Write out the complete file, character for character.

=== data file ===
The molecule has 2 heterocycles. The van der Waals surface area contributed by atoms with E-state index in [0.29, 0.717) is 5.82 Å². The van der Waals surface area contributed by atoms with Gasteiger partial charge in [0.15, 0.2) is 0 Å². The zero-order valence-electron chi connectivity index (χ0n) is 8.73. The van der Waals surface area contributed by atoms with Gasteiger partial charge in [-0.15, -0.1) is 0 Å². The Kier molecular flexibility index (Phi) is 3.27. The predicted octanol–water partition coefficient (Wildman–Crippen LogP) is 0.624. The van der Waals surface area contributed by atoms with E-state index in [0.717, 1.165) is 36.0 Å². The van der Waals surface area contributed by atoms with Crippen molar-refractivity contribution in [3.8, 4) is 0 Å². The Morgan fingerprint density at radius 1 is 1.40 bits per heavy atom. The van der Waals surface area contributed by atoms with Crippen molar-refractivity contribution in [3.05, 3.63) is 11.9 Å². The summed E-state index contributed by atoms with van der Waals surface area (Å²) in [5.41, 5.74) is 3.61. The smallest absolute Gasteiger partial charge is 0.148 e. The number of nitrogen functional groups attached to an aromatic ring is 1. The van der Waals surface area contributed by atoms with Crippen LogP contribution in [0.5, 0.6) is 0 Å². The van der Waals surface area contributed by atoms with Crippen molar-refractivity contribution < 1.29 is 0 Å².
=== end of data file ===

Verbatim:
The molecule has 2 heterocycles. The van der Waals surface area contributed by atoms with E-state index in [0.29, 0.717) is 5.82 Å². The van der Waals surface area contributed by atoms with Gasteiger partial charge in [0.15, 0.2) is 0 Å². The zero-order valence-electron chi connectivity index (χ0n) is 8.73. The van der Waals surface area contributed by atoms with Gasteiger partial charge in [-0.15, -0.1) is 0 Å². The Kier molecular flexibility index (Phi) is 3.27. The predicted octanol–water partition coefficient (Wildman–Crippen LogP) is 0.624. The van der Waals surface area contributed by atoms with E-state index in [0.717, 1.165) is 36.0 Å². The van der Waals surface area contributed by atoms with Crippen molar-refractivity contribution in [3.8, 4) is 0 Å². The Morgan fingerprint density at radius 1 is 1.40 bits per heavy atom. The van der Waals surface area contributed by atoms with Crippen molar-refractivity contribution in [3.05, 3.63) is 11.9 Å². The summed E-state index contributed by atoms with van der Waals surface area (Å²) in [5.41, 5.74) is 3.61. The smallest absolute Gasteiger partial charge is 0.148 e. The number of nitrogen functional groups attached to an aromatic ring is 1. The van der Waals surface area contributed by atoms with Crippen LogP contribution in [0.5, 0.6) is 0 Å². The van der Waals surface area contributed by atoms with Crippen molar-refractivity contribution < 1.29 is 0 Å².